The biggest construction project taking place in the “Northern Krai” in 1932 was construction of the Baltic-White Sea Canal.  Tens of thousands worked on the project, and an estimated 25,000 died in the process.  Once completed in 1933, however, the canal proved to be too shallow for large ships to go between the White Sea and Baltic Sea.  It amounted to a huge waste of lives and resources.  Although Ivan was sentenced only to exile and not hard labor, he may have ended up working on the canal.  He was subsequently “rehabilitated” (exonerated) in 1989.

I wonder if my grandfather knew what happened to his brother Ivan. He had been arrested one year before my grandfather moved the family from New Jersey to the USSR and was not released until four years after their arrival.

My father’s family was certainly a lot more complex than my mother’s, who led a much more simple life in New Jersey, free from arrests and exile.

Thankfully, we still live in a nation where we do not get arrested for making politically incorrect statements or speaking out against our government. I hope to never live to see that day.

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Three Days. Time is Up

My Russian grandfather advised my American-born father against joining any political organizations. “You don’t know what is going to happen in the future in this world. You could belong to an organization and later end up getting arrested.”

Would these two men be upset with me or proud of me for joining an organization—Moms Demand Action—whose purpose is “to demand action from legislators, state and federal; companies; and educational institutions to establish common-sense gun reforms,” and who believes “common-sense solutions can help decrease the escalating epidemic of gun violence that kills too many of our children and loved ones every day?”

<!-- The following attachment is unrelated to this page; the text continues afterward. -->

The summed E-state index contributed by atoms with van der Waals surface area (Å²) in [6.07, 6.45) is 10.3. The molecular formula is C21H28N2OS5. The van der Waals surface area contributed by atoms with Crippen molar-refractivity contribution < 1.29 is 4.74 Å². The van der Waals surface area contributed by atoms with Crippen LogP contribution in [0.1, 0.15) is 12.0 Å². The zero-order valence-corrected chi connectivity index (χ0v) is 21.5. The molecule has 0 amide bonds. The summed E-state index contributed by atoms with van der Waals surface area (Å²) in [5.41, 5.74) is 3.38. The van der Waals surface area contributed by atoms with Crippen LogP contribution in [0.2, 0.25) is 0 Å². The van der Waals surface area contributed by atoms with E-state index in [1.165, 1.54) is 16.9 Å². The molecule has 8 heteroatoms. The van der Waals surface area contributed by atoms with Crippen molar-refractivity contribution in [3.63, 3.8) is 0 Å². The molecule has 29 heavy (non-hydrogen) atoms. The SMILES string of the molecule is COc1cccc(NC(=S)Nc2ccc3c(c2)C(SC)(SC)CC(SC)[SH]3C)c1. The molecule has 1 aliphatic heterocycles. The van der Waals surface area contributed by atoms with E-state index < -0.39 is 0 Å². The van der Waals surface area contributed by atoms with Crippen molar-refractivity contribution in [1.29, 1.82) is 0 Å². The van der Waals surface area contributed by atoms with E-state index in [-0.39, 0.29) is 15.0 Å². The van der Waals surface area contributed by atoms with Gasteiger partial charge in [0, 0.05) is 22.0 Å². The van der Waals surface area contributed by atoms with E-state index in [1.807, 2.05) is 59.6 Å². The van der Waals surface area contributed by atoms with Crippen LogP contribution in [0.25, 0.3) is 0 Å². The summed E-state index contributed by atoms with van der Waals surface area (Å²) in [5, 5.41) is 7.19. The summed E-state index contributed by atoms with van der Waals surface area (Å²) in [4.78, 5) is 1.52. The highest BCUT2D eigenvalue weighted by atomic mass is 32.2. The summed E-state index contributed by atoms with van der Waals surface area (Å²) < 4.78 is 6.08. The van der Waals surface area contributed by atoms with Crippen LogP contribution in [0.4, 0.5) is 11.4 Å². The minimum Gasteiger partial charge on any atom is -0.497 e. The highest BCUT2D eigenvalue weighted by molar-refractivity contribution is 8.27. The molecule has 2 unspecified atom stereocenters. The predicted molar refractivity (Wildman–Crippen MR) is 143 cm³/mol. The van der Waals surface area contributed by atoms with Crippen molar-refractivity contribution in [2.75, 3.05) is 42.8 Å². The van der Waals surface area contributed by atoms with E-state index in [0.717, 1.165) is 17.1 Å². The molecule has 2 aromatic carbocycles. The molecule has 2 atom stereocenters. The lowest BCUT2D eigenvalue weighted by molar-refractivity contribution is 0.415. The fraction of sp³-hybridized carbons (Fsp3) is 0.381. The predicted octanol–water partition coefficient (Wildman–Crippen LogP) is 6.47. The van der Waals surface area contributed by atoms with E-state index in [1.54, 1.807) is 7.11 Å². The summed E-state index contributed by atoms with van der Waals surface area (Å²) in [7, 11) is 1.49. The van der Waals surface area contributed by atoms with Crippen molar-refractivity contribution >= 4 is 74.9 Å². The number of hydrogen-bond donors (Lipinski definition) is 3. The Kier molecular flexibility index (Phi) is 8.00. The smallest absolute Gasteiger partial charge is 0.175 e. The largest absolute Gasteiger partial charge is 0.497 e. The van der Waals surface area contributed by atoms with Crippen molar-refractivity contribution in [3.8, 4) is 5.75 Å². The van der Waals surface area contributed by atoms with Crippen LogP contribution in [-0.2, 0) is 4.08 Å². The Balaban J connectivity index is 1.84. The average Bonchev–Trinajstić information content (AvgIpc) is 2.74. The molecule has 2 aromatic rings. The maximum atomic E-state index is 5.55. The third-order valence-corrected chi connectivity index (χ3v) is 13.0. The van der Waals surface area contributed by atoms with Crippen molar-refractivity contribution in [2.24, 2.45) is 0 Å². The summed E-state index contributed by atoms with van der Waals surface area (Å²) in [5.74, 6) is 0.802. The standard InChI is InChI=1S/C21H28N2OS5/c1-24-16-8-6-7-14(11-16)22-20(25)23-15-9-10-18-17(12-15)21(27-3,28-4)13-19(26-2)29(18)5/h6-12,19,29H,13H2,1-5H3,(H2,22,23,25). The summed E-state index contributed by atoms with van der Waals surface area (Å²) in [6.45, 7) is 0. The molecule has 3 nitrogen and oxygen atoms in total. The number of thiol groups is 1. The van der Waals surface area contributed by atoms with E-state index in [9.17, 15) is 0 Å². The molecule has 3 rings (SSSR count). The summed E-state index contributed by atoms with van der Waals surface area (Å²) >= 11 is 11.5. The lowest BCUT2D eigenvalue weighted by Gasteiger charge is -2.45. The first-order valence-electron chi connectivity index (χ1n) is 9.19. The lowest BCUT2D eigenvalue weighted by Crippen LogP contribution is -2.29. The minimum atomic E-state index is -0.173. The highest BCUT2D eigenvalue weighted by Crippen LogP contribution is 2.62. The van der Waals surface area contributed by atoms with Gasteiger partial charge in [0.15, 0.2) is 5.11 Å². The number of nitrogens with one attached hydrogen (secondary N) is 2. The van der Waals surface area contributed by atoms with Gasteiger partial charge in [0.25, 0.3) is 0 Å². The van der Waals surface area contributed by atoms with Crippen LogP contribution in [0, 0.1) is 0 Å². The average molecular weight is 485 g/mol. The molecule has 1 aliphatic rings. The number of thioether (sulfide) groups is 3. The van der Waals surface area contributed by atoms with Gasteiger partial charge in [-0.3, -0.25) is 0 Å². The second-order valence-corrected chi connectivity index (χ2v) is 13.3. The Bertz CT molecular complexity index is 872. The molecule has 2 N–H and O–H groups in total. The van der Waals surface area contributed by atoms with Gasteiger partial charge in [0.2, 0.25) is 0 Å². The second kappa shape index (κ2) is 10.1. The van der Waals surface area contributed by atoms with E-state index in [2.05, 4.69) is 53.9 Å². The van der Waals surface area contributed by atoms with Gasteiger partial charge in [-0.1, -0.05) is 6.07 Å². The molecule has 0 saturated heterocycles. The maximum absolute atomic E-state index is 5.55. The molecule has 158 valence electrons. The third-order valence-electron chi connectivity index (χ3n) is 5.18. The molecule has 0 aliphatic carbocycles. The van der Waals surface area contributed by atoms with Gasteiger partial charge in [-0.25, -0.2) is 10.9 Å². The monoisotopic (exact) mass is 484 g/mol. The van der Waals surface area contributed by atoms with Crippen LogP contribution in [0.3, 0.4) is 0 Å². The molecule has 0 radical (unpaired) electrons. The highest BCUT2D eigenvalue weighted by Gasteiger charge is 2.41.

Yesterday, I attended a meeting of the South Carolina Judiciary Subcommittee with some of my fellow Moms Who Demand Action. The agenda was twofold:

1.  Discuss an amendment to a bill to increase penalties for threatening a person with a firearm in a public or private school or any public building.

2.  Close the “Charleston Loophole,” which would extend the waiting period to buy a gun.

This was a first for me. I would like to add my observations. In my ninety minute introduction to how to pass or amend a law, I learned why it takes so long to get anything done in Washington, DC. It is all about the wording and talking. It takes a lot of talking!

Much time was spent regarding the word “firearm,” because it was pointed out that other instruments, such as a knife or a car could cause injury, so the wording was altered to say something to the effect of “firearm or instrument.” The Senators were worried about a savvy lawyer getting a case thrown out of court if the weapon was other than a gun.